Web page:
Core and Balance 9/10
Even in virtual reality, archery requires a lot of balance and coordination. You’ll receive a terrific core workout when you tighten your stomach and chest muscles to hold the bow and draw arrows. As you perfect your archery skills in the game, you’ll notice improvement in your core muscles.
Time Perception 7/10
Since there is a story to the game, this gives you incentive to keep going even when you might want to give up. There were several levels where I died repeatedly and I still haven’t completely finished the game, but I’m enjoying the journey.
Although there is only one mode – a single player campaign story, the game is enjoyable enough that it makes you want to play it again so that you can kill all the enemies more quickly, shoot more accurately, etc.. There isn’t a multiplayer mode, but there is a leaderboard that compares your scores to other players. It’s fun to see if you can beat your own previous scores and those of others as well. As far as the amount of time you could play, the map is pretty large. I’ve played at least 7-8 hours and I’ve only just made it to the fifth of six levels.
Fitness Scalability 6/10
The game has an established story with specific levels or episodes through which you have to journey successfully. You could choose to play with the opposite hand to give yourself more of a challenge. The main option for fitness scalability would be to add leg weights or a weighted vest. These work well with archery-based games and would work well for Sacralith.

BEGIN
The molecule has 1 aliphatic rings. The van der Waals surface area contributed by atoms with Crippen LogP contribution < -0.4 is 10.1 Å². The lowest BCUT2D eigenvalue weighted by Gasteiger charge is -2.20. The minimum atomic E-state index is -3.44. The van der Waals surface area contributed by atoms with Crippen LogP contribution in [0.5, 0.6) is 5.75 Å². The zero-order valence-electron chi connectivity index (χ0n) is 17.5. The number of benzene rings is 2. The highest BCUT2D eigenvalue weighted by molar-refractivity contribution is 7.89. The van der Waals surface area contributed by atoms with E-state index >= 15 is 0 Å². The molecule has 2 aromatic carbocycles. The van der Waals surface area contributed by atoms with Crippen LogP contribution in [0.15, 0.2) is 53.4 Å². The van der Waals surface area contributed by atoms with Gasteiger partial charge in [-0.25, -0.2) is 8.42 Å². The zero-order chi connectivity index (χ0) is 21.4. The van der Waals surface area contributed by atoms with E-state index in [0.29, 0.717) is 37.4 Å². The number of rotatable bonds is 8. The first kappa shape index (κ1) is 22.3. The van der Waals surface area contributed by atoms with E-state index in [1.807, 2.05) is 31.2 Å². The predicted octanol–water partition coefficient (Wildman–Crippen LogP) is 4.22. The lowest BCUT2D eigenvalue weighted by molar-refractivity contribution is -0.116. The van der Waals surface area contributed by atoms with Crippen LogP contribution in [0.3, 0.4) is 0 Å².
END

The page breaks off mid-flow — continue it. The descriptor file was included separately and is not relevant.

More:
Lack of Nausea 10/10
In order to move from one location in the game to the next, you simply click on the next vantage point. It’s simple, but it works. Since teleportation is the only movement option in the game, nausea shouldn’t be an issue.
Social Competition 6/10
Unfortunately, the game is single player so there isn’t live social interaction. With a leaderboard for each level, however, you can compare your score against other players and try to improve from one game to the next.
VRFI Fit Score 8/10
This is a terrific game for anyone who might enjoy bow and arrow first person shooter games. If it weren’t for the changing scenery and the continuing storyline, the repetition might be an issue but the artwork is well done and you’re on an interesting quest so you want to keep going. In terms of a physical challenge, you will definitely see a rise in your heart rate and feel the burn in your arms if you play for any amount of time. You will experience a good workout with this story-driven game.
This game has beautiful graphics.
Bow and arrow shooting mechanics feel natural.
You get a great workout – especially your arms, shoulders and core.
It’s fun to use aspects of the environment (poison plants or shooting an enemy off a log, for example) to help you win a battle.
There is only one weapon (because it is a bow and arrow game).
It takes quite a long time for each level to load.
If you start a new game rather than load an existing save, you can’t skip the introductory song.
Sacralith: The Archer’s Tale is available on Steam and playable on a Vive or an Oculus Rift. Full price for the game is $19.99, but with regular discounts you should be able to find it for less. I paid full price and definitely feel like it has been worth it!